The all-consuming feeling of hopelessness bred into the poorer sections of society is mirrored on the walls. The paintings are everywhere. If you want the city to look beautiful, think again. There is a small section of society, the pichadores, that will make sure their name will always been right there in front of your eyes like a newspaper headline screaming for justice and attention.
Buildings then begin to lose their totemic power, being dragged back down to earth by the runes that lead to their ruin. Moloch has been slain, or at least is bleeding profusely. If you've seen Spider-Man, you can begin to envision the way that the pichadores scale the buildings. Often when doing it this way, there is little to no safety equipment to break a potential fall, instead they utilise the outer pipes and window ledges to make their way upwards. This can and has been fatal. Why are they taking this risk? Maybe they see the risk of instant death brought on by a fall to be more glorious than the slow one that city life has prescribed. Maybe it's just that their anger, having reached boiling-point many times over, necessitates action without regard for consequences.
Just like the animal kingdom, and perhaps why the world outside of pichação is so fascinated with it, it's ruled by a primal code. The highest most dangerous spot is the winner - the alpha and the omega. Evolutionary biology meets anthropology in this unique subculture that has permeated society so thoroughly that it's become a part of the fabric of the city. The government have their yin and the artists are answering back with their bold and caustic yang.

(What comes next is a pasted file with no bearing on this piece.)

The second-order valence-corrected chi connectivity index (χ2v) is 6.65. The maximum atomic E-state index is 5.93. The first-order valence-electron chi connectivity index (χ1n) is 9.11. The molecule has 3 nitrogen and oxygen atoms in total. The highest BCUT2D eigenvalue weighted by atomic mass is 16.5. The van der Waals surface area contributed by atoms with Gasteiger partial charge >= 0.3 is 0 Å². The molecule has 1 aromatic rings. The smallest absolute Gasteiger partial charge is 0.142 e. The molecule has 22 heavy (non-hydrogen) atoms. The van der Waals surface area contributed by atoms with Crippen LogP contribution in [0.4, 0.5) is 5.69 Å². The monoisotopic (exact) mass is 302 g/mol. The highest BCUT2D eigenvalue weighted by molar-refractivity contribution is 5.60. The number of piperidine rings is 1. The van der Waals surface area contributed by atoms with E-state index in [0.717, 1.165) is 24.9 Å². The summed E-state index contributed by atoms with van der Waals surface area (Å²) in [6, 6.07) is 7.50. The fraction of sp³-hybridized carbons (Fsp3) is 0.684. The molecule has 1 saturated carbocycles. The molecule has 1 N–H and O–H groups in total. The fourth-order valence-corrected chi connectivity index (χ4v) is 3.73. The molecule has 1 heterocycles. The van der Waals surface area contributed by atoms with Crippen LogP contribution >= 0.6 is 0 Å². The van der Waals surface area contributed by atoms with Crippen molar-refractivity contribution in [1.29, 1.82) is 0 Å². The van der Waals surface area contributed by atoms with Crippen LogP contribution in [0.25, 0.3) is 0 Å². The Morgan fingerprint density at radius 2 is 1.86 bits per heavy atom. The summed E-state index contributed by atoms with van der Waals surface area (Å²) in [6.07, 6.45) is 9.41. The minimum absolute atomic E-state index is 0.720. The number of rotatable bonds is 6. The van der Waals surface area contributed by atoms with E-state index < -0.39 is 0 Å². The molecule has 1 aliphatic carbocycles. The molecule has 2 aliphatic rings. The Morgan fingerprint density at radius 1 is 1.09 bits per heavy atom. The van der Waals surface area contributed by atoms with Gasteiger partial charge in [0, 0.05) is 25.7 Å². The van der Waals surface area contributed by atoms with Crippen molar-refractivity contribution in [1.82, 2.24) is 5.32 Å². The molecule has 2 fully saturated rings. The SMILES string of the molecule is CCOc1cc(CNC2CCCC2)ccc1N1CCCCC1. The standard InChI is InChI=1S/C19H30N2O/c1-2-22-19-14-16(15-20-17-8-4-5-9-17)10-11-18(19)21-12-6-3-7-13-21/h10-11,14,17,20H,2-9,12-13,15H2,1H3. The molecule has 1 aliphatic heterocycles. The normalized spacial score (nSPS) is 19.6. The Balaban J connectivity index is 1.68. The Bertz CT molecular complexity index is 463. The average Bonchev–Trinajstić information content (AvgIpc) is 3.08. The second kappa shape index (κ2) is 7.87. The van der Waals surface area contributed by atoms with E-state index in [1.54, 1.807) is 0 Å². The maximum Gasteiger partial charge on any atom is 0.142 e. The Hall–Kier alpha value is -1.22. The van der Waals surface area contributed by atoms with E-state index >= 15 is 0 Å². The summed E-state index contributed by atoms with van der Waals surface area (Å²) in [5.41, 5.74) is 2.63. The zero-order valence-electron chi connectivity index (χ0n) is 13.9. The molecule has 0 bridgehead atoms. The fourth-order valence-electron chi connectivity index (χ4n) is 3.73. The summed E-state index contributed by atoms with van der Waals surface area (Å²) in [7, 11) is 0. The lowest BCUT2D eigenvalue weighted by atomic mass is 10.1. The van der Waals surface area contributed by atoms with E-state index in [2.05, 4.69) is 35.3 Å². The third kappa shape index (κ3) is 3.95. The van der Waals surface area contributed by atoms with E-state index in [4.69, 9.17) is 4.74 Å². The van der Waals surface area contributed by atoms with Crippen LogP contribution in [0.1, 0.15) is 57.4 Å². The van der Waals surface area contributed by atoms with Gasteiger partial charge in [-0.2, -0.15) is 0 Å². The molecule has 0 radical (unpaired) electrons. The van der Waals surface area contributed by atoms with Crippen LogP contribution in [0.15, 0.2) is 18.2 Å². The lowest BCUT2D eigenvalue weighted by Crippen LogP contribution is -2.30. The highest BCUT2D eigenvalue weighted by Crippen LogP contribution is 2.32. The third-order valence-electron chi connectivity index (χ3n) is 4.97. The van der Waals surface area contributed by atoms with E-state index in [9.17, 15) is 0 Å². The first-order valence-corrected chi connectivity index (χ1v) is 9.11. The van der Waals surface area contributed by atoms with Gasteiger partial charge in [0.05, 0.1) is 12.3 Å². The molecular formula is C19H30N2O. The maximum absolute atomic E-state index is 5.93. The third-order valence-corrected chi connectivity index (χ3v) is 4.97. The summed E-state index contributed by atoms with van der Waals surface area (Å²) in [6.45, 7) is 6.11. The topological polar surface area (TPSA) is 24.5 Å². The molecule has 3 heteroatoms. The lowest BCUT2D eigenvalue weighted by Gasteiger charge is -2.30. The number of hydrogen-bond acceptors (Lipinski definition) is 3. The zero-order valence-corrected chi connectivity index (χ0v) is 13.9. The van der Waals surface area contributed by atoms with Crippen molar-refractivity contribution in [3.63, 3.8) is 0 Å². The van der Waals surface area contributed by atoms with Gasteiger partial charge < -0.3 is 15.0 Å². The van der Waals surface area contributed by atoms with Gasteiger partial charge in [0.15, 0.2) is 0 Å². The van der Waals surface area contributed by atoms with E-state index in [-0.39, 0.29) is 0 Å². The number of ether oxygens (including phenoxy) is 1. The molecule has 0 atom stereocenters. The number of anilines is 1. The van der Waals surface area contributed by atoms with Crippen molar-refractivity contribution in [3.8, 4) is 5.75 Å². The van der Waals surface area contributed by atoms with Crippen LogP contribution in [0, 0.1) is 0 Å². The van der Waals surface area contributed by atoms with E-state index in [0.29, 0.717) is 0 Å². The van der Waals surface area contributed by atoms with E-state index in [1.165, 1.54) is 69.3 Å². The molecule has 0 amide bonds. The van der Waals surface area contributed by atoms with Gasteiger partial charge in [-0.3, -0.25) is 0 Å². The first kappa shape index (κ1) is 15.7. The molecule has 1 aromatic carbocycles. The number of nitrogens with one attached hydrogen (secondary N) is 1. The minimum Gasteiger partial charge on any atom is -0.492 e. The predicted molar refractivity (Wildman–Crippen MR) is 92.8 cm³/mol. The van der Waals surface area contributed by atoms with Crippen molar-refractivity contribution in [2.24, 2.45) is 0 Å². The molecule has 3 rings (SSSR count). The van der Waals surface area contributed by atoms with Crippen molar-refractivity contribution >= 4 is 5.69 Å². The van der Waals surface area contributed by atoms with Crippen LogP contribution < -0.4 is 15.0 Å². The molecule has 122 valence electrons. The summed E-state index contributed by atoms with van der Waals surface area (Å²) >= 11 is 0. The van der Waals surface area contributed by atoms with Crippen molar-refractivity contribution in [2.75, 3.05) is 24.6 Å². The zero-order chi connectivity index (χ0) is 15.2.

Graffiti, over the last few years, has become something people appreciate who may previously not have done so. Pichação has no such desire to break into the mainstream though. Annihilation is the goal - to massacre the system that would see them all subject to a life of uniformity and slavery. It's a check-and-balance that, no matter how hard it tries, the government has thus far been unable to cease. Operating bodies rarely take kindly to increased scrutiny, especially when it looks like this.
The language itself is anger incarnate - the tag names translate to 'shock', 'death' and 'attack' - they're an assemblage of a lifelong fear that had to become publicly known.
As the city rattled through development, ruthlessly modernising - there was collateral damage that amounted to vast swathes of people. To make way for the buildings, there must be displacement. Natives of the city were pushed further outwards to the outskirts of the city, their home had become quickly unrecognisable. This shock to the country's system manifested as a deep pit of poverty that has been perpetually inescapable. If the government could bury their shanty towns underground with only some holes for light - it isn't a stretch to think that they'd quickly embrace that method. It is afterall, ruining the view from their penthouses.
Resilience though, as mentioned, is key to their existence. Even if these cities and these people could be submerged underground - out of site and out of mind, have no doubts, you'd still see a reminder of the socio-economic collapse written in big black jagged letter across any surface they build that is flat enough to be painted on.